Projection neurons in Drosophila antennal lobes signal the acceleration of odor concentrations

Elife. 2015 May 14;4:e06651. doi: 10.7554/eLife.06651.


Temporal experience of odor gradients is important in spatial orientation of animals. The fruit fly Drosophila melanogaster exhibits robust odor-guided behaviors in an odor gradient field. In order to investigate how early olfactory circuits process temporal variation of olfactory stimuli, we subjected flies to precisely defined odor concentration waveforms and examined spike patterns of olfactory sensory neurons (OSNs) and projection neurons (PNs). We found a significant temporal transformation between OSN and PN spike patterns, manifested by the PN output strongly signaling the OSN spike rate and its rate of change. A simple two-dimensional model admitting the OSN spike rate and its rate of change as inputs closely predicted the PN output. When cascaded with the rate-of-change encoding by OSNs, PNs primarily signal the acceleration and the rate of change of dynamic odor stimuli to higher brain centers, thereby enabling animals to reliably respond to the onsets of odor concentrations.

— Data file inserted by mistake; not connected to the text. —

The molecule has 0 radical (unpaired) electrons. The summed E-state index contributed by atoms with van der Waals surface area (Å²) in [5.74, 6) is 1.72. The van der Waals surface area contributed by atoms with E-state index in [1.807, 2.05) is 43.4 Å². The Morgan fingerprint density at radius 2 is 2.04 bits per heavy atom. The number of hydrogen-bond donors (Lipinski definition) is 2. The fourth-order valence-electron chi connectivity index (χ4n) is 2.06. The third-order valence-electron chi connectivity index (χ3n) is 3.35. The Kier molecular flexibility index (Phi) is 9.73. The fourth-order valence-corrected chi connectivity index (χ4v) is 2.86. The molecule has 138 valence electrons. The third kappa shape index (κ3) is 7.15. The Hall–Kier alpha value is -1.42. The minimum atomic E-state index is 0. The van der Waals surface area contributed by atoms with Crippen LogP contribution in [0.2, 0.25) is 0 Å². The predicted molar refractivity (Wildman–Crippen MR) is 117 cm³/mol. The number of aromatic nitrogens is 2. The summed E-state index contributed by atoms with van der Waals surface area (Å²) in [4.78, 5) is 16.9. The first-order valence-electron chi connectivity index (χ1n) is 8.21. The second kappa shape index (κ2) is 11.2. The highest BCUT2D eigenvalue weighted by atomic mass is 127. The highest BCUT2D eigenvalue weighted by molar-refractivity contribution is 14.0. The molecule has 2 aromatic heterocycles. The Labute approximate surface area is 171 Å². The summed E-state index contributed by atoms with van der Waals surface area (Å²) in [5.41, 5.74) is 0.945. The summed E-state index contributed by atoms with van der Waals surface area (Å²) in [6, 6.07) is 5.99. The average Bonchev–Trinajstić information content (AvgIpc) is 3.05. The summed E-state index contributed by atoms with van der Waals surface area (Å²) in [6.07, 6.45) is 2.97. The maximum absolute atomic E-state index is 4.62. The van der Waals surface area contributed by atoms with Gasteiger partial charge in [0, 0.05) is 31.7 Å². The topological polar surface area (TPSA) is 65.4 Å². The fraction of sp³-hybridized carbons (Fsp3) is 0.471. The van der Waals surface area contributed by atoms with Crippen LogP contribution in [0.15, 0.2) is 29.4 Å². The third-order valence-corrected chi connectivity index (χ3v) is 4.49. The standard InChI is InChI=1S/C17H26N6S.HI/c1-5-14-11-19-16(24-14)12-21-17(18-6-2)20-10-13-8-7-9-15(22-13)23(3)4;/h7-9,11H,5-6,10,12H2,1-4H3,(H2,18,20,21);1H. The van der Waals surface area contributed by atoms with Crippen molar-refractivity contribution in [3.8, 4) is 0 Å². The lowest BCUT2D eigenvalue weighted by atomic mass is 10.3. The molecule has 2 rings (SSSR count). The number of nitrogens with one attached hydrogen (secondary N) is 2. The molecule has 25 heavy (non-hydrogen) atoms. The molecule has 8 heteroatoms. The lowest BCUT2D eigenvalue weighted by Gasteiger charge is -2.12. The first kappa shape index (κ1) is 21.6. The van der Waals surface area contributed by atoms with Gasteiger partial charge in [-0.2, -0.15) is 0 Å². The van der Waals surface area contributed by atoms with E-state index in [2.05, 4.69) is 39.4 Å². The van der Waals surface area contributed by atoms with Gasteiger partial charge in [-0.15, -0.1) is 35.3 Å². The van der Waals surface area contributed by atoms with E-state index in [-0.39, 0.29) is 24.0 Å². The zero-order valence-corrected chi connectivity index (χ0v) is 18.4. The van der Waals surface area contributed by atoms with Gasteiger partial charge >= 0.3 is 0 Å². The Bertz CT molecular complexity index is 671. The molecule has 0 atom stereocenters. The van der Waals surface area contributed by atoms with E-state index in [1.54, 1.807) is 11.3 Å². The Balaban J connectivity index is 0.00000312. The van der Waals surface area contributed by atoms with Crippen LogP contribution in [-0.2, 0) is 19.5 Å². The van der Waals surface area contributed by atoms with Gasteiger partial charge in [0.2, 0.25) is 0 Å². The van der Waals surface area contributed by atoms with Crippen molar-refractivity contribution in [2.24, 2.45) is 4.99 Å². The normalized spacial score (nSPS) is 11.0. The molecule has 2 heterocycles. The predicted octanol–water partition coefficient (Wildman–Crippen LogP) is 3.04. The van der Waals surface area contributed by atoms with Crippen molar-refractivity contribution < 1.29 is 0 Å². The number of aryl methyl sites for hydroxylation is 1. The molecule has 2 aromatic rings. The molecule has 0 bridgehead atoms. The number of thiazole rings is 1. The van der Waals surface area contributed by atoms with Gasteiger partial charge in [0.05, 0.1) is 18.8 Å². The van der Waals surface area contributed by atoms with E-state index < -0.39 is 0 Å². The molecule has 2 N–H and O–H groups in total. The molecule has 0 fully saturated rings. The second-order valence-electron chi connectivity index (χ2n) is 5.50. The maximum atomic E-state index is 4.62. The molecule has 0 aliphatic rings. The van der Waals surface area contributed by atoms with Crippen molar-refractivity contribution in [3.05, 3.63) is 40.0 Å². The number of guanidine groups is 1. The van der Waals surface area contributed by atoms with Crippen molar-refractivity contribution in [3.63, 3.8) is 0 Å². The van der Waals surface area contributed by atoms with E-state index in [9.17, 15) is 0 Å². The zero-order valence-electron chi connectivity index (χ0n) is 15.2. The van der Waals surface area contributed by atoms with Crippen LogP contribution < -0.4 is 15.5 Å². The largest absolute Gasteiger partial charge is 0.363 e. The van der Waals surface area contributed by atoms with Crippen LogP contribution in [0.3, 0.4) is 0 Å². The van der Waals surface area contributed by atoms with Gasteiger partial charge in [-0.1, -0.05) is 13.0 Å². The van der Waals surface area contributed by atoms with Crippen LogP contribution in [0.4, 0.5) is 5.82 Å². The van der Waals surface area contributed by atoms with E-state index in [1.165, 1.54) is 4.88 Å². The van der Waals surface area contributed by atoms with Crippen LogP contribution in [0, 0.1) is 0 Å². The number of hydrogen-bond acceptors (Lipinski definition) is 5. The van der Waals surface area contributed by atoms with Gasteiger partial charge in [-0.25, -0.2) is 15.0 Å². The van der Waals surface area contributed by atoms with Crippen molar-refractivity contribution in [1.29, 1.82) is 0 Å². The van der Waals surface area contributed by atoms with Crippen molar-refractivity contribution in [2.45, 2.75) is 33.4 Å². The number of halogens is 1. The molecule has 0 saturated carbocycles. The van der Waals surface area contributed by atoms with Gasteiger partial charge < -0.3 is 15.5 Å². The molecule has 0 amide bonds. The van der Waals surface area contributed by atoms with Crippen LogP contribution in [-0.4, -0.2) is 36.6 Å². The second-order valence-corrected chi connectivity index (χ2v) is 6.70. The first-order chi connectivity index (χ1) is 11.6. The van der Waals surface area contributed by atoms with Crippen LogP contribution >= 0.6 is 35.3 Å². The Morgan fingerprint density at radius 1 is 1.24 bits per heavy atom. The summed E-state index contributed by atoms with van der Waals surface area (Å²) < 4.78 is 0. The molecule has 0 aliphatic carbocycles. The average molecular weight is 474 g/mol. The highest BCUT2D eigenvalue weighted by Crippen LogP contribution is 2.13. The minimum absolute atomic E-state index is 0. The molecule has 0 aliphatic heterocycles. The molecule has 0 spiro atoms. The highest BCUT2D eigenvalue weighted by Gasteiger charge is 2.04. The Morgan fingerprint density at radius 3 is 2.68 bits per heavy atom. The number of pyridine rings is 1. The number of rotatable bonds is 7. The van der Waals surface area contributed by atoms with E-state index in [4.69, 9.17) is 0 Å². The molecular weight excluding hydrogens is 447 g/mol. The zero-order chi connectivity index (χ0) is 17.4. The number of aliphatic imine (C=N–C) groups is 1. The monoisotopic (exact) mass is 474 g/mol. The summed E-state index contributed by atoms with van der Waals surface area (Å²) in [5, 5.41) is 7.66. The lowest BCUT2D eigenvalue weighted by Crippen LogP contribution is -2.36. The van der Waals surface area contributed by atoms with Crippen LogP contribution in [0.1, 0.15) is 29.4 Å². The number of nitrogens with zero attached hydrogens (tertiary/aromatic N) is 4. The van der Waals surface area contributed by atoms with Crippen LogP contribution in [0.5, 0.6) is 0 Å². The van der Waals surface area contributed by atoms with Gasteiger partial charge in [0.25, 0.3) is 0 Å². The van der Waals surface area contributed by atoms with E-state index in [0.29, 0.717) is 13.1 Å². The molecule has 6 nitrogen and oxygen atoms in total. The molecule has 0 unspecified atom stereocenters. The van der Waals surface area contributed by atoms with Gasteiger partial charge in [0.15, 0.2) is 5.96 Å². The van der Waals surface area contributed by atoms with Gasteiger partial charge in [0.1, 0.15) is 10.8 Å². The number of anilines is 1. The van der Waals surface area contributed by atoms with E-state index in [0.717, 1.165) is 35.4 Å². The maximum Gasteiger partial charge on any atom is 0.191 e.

Keywords: D. melanogaster; acceleration encoding; antennal lobes; neuroscience; olfactory sensory neurons; projection neurons; temporal processing; two-dimensional linear-nonlinear model.

Publication types

  • Research Support, N.I.H., Extramural

MeSH terms

  • Action Potentials / physiology
  • Animals
  • Drosophila melanogaster / cytology
  • Drosophila melanogaster / physiology*
  • Female
  • Models, Neurological*
  • Neurons / physiology*
  • Odorants / analysis*
  • Olfactory Pathways / cytology*
  • Olfactory Pathways / physiology
  • Orientation / physiology*
  • Smell / physiology*
  • Stimulation, Chemical